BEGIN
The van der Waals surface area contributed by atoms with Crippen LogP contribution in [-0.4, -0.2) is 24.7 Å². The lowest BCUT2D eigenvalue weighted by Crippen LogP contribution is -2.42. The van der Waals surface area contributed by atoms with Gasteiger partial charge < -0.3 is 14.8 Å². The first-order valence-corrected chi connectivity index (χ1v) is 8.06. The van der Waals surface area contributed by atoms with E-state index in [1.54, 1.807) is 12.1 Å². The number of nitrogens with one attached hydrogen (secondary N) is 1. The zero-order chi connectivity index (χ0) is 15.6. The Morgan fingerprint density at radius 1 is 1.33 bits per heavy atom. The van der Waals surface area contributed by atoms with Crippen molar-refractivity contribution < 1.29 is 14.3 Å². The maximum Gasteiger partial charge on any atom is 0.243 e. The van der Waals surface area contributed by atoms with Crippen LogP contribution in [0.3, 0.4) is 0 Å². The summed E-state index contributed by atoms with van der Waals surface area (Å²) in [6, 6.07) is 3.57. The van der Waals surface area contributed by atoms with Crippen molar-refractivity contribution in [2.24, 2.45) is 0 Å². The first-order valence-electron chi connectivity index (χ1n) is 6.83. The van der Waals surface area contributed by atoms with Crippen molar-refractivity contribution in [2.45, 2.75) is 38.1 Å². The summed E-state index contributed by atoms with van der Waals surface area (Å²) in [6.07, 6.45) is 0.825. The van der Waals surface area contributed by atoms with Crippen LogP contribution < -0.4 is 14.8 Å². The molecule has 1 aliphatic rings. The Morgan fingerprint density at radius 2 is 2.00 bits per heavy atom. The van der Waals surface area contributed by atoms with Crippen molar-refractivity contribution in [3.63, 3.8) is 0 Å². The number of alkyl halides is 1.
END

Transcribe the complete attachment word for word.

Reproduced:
The van der Waals surface area contributed by atoms with Crippen LogP contribution in [-0.4, -0.2) is 24.7 Å². The lowest BCUT2D eigenvalue weighted by Crippen LogP contribution is -2.42. The van der Waals surface area contributed by atoms with Gasteiger partial charge < -0.3 is 14.8 Å². The first-order valence-corrected chi connectivity index (χ1v) is 8.06. The van der Waals surface area contributed by atoms with E-state index in [1.54, 1.807) is 12.1 Å². The number of nitrogens with one attached hydrogen (secondary N) is 1. The zero-order chi connectivity index (χ0) is 15.6. The Morgan fingerprint density at radius 1 is 1.33 bits per heavy atom. The van der Waals surface area contributed by atoms with Crippen molar-refractivity contribution < 1.29 is 14.3 Å². The maximum Gasteiger partial charge on any atom is 0.243 e. The van der Waals surface area contributed by atoms with Crippen LogP contribution in [0.3, 0.4) is 0 Å². The summed E-state index contributed by atoms with van der Waals surface area (Å²) in [6, 6.07) is 3.57. The van der Waals surface area contributed by atoms with Crippen molar-refractivity contribution in [2.24, 2.45) is 0 Å². The first-order valence-electron chi connectivity index (χ1n) is 6.83. The van der Waals surface area contributed by atoms with Crippen molar-refractivity contribution in [2.45, 2.75) is 38.1 Å². The summed E-state index contributed by atoms with van der Waals surface area (Å²) in [6.07, 6.45) is 0.825. The van der Waals surface area contributed by atoms with Crippen LogP contribution < -0.4 is 14.8 Å². The molecule has 1 aliphatic rings. The Morgan fingerprint density at radius 2 is 2.00 bits per heavy atom. The van der Waals surface area contributed by atoms with Crippen molar-refractivity contribution in [3.63, 3.8) is 0 Å². The number of alkyl halides is 1.